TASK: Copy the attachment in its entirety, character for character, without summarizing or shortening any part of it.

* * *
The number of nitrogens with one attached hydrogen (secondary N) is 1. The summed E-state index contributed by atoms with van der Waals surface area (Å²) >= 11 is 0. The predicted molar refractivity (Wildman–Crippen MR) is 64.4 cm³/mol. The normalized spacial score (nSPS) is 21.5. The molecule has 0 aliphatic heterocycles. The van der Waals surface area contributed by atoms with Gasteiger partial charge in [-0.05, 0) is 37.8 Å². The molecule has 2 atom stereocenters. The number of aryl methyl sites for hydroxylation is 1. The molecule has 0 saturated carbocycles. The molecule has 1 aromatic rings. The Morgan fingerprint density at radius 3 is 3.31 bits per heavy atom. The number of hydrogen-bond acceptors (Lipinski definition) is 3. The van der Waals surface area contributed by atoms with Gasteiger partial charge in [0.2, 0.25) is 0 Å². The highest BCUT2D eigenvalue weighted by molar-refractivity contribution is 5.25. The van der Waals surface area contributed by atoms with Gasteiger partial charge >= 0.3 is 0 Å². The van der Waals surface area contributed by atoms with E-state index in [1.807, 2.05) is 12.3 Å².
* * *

The number of nitrogens with one attached hydrogen (secondary N) is 1. The summed E-state index contributed by atoms with van der Waals surface area (Å²) >= 11 is 0. The predicted molar refractivity (Wildman–Crippen MR) is 64.4 cm³/mol. The normalized spacial score (nSPS) is 21.5. The molecule has 0 aliphatic heterocycles. The van der Waals surface area contributed by atoms with Gasteiger partial charge in [-0.05, 0) is 37.8 Å². The molecule has 2 atom stereocenters. The number of aryl methyl sites for hydroxylation is 1. The molecule has 0 saturated carbocycles. The molecule has 1 aromatic rings. The Morgan fingerprint density at radius 3 is 3.31 bits per heavy atom. The number of hydrogen-bond acceptors (Lipinski definition) is 3. The van der Waals surface area contributed by atoms with Gasteiger partial charge in [0.2, 0.25) is 0 Å². The highest BCUT2D eigenvalue weighted by molar-refractivity contribution is 5.25. The van der Waals surface area contributed by atoms with Gasteiger partial charge >= 0.3 is 0 Å². The van der Waals surface area contributed by atoms with E-state index in [1.807, 2.05) is 12.3 Å².